Area students are getting a chance to explore art by getting their hands dirty and molding pottery.
Last year Medford students were given the opportunity to participate in a pottery class at the Owatonna Arts Center, and this year it was Blooming Prairie students who tried their hand at the wheel.
The student enrichment workshop is in its second year. “It’s our way of reaching out to other schools in Steele County,” Education Coordinator Karly Ohnstad said of the program.
“They may not have access to an arts center, and so we invite them to come here and have fun with the clay, and learn about the ceramics,” she explained. The OAC contacts an art teacher from each school who then selects students they think would appreciate and thrive in the program.
Veteran Arts Center instructor Judy Srsen teaches the students. “Judy is phenomenal,” Srsen’s assistant Christa Kain said. “She taught me since the age of three, and she still teaches me. She has such a positive attitude and loves to help people of all age groups learn.”
“The fact that Judy was able to teach Christa at a young age shows that these opportunities that we give young people blossom into the future,” Creative Director Silvan Durben said.
The opportunity for students to get to work with pottery wheels and clay was also highlighted by Durben and his staff. “They get to experience a different medium,” he said. “It gives them new ways of thinking and learning.”
“What I think is really wonderful about this project is that it’s an opportunity to enrich young people’s art experiences,” said Durben. “Not all schools have the equipment, and we want to encourage the arts to grow and like all things you start doing that with the young.”
Kain echoed Durben’s thoughts on the workshop. “This is a great program. I think art at any age is spectacular, especially at a young age,” she said. “Creativity is really where life moves forward.”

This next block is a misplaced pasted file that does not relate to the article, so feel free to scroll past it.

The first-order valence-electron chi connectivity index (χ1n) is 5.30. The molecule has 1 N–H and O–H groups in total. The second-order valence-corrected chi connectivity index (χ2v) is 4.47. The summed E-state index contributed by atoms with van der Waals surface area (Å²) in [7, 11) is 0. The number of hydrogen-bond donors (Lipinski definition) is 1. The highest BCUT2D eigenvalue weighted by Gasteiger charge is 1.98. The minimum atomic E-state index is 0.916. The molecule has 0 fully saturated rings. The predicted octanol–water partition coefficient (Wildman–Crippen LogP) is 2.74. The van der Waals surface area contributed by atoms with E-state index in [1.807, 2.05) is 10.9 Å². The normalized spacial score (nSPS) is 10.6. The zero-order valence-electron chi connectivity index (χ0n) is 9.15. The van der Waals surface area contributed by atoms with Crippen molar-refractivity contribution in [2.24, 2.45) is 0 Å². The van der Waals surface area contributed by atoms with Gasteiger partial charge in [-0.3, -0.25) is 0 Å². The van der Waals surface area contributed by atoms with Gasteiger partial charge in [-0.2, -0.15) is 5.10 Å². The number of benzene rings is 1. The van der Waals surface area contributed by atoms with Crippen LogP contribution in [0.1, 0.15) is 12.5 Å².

“With ceramics and clay, everything is hands-on and tactile and that’s great,” Kain said. “I love that it’s hands-on.” The students who participate in the program are able to use pottery wheels, clay, and sculpting tools in order to make their creations.
Once finished shaping their works, the students let them dry as greenware before firing them in the kiln twice and adding glaze. When they are finished, they will be fully functioning works of pottery created by each student individually.
The program is able to continue on due to grants by local businesses and organizations. This year Federated Insurance offered the Arts Center a grant. “We couldn’t do it without them,” Ohnstad said.
“Last year I got to help and I saw great progression in the students,” Ohnstad added. “I think we will see that this year as well. It was a lot of fun working with the teacher.”
By offering programs like this the Owatonna Arts Center is able to foster a love for the arts at a young age throughout the county. “It’s fun, but they’re going to learn, and they’re going to take pieces home,” Ohnstad said.
“This is our way of reaching out to our fellow communities,” she explained. “It’s about teaching the students an art form like ceramics and they get a chance to use equipment they may not get to use every day. It’s really about inspiring them to want to do art and try a new art form.”